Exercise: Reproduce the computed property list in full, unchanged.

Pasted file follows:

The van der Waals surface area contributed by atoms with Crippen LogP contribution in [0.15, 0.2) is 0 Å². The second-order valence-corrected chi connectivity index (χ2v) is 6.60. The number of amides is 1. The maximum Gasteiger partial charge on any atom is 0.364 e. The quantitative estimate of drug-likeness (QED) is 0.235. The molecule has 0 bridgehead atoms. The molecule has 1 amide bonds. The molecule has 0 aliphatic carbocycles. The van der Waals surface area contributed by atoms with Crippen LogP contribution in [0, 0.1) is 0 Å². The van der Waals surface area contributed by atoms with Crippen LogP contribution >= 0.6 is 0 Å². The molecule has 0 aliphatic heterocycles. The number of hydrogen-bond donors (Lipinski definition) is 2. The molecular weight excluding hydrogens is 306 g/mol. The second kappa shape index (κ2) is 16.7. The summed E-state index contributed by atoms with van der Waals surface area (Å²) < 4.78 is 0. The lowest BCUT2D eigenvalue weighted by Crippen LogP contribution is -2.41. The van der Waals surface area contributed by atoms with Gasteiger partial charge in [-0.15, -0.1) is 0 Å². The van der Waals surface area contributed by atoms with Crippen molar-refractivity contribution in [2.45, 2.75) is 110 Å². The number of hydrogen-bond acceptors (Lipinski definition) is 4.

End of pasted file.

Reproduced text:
The van der Waals surface area contributed by atoms with Crippen LogP contribution in [0.15, 0.2) is 0 Å². The second-order valence-corrected chi connectivity index (χ2v) is 6.60. The number of amides is 1. The maximum Gasteiger partial charge on any atom is 0.364 e. The quantitative estimate of drug-likeness (QED) is 0.235. The molecule has 0 bridgehead atoms. The molecule has 1 amide bonds. The molecule has 0 aliphatic carbocycles. The van der Waals surface area contributed by atoms with Crippen LogP contribution in [0, 0.1) is 0 Å². The van der Waals surface area contributed by atoms with Crippen LogP contribution >= 0.6 is 0 Å². The molecule has 0 aliphatic heterocycles. The number of hydrogen-bond donors (Lipinski definition) is 2. The molecular weight excluding hydrogens is 306 g/mol. The second kappa shape index (κ2) is 16.7. The summed E-state index contributed by atoms with van der Waals surface area (Å²) < 4.78 is 0. The lowest BCUT2D eigenvalue weighted by Crippen LogP contribution is -2.41. The van der Waals surface area contributed by atoms with Gasteiger partial charge in [-0.15, -0.1) is 0 Å². The van der Waals surface area contributed by atoms with Crippen molar-refractivity contribution in [2.45, 2.75) is 110 Å². The number of hydrogen-bond acceptors (Lipinski definition) is 4.